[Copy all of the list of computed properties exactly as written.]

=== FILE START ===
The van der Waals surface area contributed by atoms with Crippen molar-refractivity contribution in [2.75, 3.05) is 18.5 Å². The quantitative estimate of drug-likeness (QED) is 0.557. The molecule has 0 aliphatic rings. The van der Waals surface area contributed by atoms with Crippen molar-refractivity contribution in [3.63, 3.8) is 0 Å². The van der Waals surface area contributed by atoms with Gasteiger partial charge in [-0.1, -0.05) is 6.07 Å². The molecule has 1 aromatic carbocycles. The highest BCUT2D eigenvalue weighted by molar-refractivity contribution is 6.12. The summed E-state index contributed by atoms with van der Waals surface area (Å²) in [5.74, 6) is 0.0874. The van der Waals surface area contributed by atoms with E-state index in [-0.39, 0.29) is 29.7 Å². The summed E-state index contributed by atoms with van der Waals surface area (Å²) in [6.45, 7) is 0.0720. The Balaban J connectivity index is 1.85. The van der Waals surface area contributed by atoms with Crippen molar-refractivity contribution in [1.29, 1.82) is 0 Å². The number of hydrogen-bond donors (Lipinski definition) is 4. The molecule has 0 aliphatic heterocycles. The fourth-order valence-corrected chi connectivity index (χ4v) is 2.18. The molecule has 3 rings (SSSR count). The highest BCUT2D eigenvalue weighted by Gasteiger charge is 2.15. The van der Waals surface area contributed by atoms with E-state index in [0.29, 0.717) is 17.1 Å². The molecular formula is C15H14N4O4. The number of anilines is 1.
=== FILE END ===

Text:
The van der Waals surface area contributed by atoms with Crippen molar-refractivity contribution in [2.75, 3.05) is 18.5 Å². The quantitative estimate of drug-likeness (QED) is 0.557. The molecule has 0 aliphatic rings. The van der Waals surface area contributed by atoms with Crippen molar-refractivity contribution in [3.63, 3.8) is 0 Å². The van der Waals surface area contributed by atoms with Gasteiger partial charge in [-0.1, -0.05) is 6.07 Å². The molecule has 1 aromatic carbocycles. The highest BCUT2D eigenvalue weighted by molar-refractivity contribution is 6.12. The summed E-state index contributed by atoms with van der Waals surface area (Å²) in [5.74, 6) is 0.0874. The van der Waals surface area contributed by atoms with E-state index in [-0.39, 0.29) is 29.7 Å². The summed E-state index contributed by atoms with van der Waals surface area (Å²) in [6.45, 7) is 0.0720. The Balaban J connectivity index is 1.85. The van der Waals surface area contributed by atoms with Crippen molar-refractivity contribution in [1.29, 1.82) is 0 Å². The number of hydrogen-bond donors (Lipinski definition) is 4. The molecule has 0 aliphatic heterocycles. The fourth-order valence-corrected chi connectivity index (χ4v) is 2.18. The molecule has 3 rings (SSSR count). The highest BCUT2D eigenvalue weighted by Gasteiger charge is 2.15. The van der Waals surface area contributed by atoms with E-state index in [0.29, 0.717) is 17.1 Å². The molecular formula is C15H14N4O4. The number of anilines is 1.